When you’re divorcing, the one thing you’re trying to avoid is being left with so much less than you had in your marriage that your life becomes difficult. You want to minimize the risk of losing assets that you’ve collected over time and increase the chances of walking away with at least half of your marital assets.
Some people believe that because they have been in a marriage together that both parties will divide their assets 50-50, but that isn’t necessarily the case. In fact, in Colorado, the law is that you should divide your property equitably, which doesn’t necessarily mean equally.
You also have to know that the division of property refers to marital property only. Any assets you can prove came with you into the marriage or fit into one of several exemptions will not be considered as marital property and may not be divided.
Figuring out which property is separate or marital property
Trying to establish which property is separate property and which is marital property can be tough, but it’s important that you do all you can to clarify those two categories. You’ll want to try to put as many of your assets into separate property as you can. Your spouse will be trying to do this as well.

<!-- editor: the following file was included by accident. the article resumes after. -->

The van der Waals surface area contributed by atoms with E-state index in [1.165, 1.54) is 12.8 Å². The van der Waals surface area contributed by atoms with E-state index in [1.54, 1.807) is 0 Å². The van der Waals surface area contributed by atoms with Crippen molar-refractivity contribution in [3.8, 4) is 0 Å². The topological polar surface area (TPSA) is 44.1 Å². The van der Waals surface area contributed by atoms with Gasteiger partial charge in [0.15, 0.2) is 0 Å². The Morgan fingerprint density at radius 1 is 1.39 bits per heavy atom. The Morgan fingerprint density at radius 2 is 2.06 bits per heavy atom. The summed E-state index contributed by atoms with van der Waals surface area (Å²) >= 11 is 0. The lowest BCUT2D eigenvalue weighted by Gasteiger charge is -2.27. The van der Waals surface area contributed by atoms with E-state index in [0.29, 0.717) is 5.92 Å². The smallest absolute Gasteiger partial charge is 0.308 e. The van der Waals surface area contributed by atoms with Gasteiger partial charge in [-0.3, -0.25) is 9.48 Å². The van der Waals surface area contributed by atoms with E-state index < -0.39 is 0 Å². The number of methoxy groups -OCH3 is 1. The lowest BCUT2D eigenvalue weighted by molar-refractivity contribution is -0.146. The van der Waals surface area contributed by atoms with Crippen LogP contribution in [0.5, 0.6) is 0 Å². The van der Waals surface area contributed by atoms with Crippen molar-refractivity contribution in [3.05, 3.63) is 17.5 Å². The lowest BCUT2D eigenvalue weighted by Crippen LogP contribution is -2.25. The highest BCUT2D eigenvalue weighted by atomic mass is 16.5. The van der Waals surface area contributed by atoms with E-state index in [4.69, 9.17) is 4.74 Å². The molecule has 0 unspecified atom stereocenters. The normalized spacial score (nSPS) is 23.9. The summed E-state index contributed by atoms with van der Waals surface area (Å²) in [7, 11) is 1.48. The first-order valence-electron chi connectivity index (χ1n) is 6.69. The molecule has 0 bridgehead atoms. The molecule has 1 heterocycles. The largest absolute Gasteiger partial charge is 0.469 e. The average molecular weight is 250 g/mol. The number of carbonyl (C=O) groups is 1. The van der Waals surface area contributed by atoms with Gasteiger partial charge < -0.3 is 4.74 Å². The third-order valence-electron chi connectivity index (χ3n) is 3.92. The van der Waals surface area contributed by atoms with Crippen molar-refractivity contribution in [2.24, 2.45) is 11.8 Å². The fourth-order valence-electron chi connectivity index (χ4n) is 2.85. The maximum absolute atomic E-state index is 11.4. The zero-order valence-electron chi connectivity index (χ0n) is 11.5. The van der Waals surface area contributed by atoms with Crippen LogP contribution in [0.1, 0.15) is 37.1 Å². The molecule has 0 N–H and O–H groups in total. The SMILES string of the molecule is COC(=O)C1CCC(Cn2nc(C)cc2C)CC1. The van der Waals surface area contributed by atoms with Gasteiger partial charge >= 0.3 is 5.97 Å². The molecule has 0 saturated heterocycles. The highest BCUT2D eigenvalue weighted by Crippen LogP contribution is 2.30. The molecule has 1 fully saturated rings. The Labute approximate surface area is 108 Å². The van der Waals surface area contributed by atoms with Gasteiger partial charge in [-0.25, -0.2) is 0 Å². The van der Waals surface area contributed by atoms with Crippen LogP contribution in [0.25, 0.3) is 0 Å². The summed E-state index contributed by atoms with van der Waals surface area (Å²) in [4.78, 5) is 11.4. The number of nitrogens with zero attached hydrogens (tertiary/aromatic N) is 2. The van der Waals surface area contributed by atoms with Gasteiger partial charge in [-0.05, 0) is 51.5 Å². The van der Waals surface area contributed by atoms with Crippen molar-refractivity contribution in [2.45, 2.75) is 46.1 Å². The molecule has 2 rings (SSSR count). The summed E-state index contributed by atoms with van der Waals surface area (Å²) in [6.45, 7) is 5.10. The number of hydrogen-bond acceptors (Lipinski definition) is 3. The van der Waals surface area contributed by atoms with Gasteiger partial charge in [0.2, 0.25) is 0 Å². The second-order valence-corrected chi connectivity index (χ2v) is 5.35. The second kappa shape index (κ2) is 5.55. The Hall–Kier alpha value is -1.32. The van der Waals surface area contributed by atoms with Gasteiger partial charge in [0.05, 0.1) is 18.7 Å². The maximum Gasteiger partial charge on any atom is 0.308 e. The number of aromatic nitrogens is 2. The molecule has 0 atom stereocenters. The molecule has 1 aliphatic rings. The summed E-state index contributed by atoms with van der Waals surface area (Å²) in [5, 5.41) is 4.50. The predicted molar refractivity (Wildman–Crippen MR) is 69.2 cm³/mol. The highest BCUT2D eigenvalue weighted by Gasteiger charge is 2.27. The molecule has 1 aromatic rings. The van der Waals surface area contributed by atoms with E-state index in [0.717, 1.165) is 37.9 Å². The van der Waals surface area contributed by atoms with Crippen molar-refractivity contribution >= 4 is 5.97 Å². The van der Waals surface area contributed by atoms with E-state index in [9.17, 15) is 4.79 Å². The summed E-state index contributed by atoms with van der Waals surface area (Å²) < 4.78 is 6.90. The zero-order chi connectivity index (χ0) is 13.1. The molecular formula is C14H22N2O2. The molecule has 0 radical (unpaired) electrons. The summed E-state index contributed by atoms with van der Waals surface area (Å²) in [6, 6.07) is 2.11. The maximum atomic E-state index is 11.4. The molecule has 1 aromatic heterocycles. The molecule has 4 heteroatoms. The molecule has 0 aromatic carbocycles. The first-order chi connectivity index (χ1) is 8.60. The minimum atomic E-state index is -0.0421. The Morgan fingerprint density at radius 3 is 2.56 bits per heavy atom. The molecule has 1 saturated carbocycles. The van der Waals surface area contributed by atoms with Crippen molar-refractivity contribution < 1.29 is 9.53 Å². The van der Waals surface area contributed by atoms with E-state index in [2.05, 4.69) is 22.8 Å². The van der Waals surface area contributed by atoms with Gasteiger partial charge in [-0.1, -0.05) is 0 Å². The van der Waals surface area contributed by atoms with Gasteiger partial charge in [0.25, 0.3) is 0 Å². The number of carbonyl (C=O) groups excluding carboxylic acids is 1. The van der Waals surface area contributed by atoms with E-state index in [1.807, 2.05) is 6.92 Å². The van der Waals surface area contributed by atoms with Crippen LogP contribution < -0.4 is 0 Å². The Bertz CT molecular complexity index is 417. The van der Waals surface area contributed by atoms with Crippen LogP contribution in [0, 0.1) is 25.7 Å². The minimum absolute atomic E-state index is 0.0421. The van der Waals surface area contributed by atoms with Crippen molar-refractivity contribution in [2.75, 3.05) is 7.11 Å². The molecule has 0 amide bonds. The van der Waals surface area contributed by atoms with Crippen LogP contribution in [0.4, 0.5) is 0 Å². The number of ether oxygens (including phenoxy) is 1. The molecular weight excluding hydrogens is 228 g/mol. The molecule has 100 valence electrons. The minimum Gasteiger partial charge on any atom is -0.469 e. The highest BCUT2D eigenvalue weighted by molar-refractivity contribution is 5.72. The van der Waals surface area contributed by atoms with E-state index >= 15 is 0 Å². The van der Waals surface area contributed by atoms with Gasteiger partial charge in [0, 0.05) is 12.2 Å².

Then, any assets that you purchased during the marriage or that were obtained while you were married may be added to the “marital assets” category. Your attorney will go over exceptions to the rule with you, such as what to do with personal injury settlements or inheritances.
With equitable distribution, no one is owed half
To answer your main question, your spouse won’t automatically receive half of all your assets upon divorce. They could, hypothetically, receive half of all the marital assets. Since Colorado is an equitable division state, there is no requirement for either party to split their marital assets down the middle, so it’s possible that you could have a different type of settlement, such as a 60-40 split or a 75-25 split.
Every case is different, so take your time identifying and categorizing your assets before you separate that property.